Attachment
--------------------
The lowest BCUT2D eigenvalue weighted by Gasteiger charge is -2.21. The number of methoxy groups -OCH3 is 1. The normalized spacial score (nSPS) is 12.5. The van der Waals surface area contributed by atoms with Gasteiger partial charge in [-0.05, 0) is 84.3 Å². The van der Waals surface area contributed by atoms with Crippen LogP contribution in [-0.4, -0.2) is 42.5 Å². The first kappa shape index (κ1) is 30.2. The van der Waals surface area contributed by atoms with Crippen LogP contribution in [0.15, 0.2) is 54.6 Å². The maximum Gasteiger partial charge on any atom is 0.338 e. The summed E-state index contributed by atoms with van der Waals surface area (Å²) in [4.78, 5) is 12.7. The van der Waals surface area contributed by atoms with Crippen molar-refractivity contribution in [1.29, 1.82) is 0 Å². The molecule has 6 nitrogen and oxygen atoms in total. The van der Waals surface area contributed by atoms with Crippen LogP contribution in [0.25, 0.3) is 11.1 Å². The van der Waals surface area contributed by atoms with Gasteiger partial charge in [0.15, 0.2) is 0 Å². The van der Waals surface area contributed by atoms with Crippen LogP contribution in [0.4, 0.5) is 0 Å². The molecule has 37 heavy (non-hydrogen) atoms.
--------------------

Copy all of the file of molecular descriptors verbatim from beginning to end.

The lowest BCUT2D eigenvalue weighted by Gasteiger charge is -2.21. The number of methoxy groups -OCH3 is 1. The normalized spacial score (nSPS) is 12.5. The van der Waals surface area contributed by atoms with Gasteiger partial charge in [-0.05, 0) is 84.3 Å². The van der Waals surface area contributed by atoms with Crippen LogP contribution in [-0.4, -0.2) is 42.5 Å². The first kappa shape index (κ1) is 30.2. The van der Waals surface area contributed by atoms with Crippen LogP contribution in [0.15, 0.2) is 54.6 Å². The maximum Gasteiger partial charge on any atom is 0.338 e. The summed E-state index contributed by atoms with van der Waals surface area (Å²) in [4.78, 5) is 12.7. The van der Waals surface area contributed by atoms with Crippen molar-refractivity contribution in [1.29, 1.82) is 0 Å². The molecule has 6 nitrogen and oxygen atoms in total. The van der Waals surface area contributed by atoms with Crippen LogP contribution in [0.25, 0.3) is 11.1 Å². The van der Waals surface area contributed by atoms with Gasteiger partial charge in [0.15, 0.2) is 0 Å². The van der Waals surface area contributed by atoms with Crippen LogP contribution in [0.4, 0.5) is 0 Å². The molecule has 37 heavy (non-hydrogen) atoms.